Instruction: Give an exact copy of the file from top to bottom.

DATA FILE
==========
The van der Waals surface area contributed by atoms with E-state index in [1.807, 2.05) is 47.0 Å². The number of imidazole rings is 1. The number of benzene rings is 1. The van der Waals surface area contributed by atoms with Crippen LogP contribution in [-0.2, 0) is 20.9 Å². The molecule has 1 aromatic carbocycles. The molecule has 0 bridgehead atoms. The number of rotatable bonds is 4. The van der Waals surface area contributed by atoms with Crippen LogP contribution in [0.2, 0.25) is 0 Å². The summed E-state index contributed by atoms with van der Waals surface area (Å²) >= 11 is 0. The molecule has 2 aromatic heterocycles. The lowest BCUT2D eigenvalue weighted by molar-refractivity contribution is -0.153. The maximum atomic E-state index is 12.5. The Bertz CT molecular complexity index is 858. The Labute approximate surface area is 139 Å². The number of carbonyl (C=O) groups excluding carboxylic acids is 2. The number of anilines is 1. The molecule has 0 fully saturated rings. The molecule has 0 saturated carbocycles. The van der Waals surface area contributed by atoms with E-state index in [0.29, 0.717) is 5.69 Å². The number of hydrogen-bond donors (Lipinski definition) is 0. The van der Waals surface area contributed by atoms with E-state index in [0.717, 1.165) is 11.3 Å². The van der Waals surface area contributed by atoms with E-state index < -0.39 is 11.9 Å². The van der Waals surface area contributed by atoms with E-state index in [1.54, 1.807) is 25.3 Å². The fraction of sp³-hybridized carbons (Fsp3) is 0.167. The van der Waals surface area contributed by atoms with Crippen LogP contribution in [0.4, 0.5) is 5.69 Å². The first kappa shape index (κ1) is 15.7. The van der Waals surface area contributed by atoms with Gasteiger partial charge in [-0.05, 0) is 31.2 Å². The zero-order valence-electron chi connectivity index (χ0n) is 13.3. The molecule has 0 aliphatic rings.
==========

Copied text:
The van der Waals surface area contributed by atoms with E-state index in [1.807, 2.05) is 47.0 Å². The number of imidazole rings is 1. The number of benzene rings is 1. The van der Waals surface area contributed by atoms with Crippen LogP contribution in [-0.2, 0) is 20.9 Å². The molecule has 1 aromatic carbocycles. The molecule has 0 bridgehead atoms. The number of rotatable bonds is 4. The van der Waals surface area contributed by atoms with Crippen LogP contribution in [0.2, 0.25) is 0 Å². The summed E-state index contributed by atoms with van der Waals surface area (Å²) >= 11 is 0. The molecule has 2 aromatic heterocycles. The lowest BCUT2D eigenvalue weighted by molar-refractivity contribution is -0.153. The maximum atomic E-state index is 12.5. The Bertz CT molecular complexity index is 858. The Labute approximate surface area is 139 Å². The number of carbonyl (C=O) groups excluding carboxylic acids is 2. The number of anilines is 1. The molecule has 0 fully saturated rings. The molecule has 0 saturated carbocycles. The van der Waals surface area contributed by atoms with E-state index in [0.29, 0.717) is 5.69 Å². The number of hydrogen-bond donors (Lipinski definition) is 0. The van der Waals surface area contributed by atoms with E-state index in [0.717, 1.165) is 11.3 Å². The van der Waals surface area contributed by atoms with E-state index < -0.39 is 11.9 Å². The van der Waals surface area contributed by atoms with E-state index in [1.54, 1.807) is 25.3 Å². The fraction of sp³-hybridized carbons (Fsp3) is 0.167. The van der Waals surface area contributed by atoms with Crippen LogP contribution in [0.4, 0.5) is 5.69 Å². The first kappa shape index (κ1) is 15.7. The van der Waals surface area contributed by atoms with Gasteiger partial charge in [-0.05, 0) is 31.2 Å². The zero-order valence-electron chi connectivity index (χ0n) is 13.3. The molecule has 0 aliphatic rings.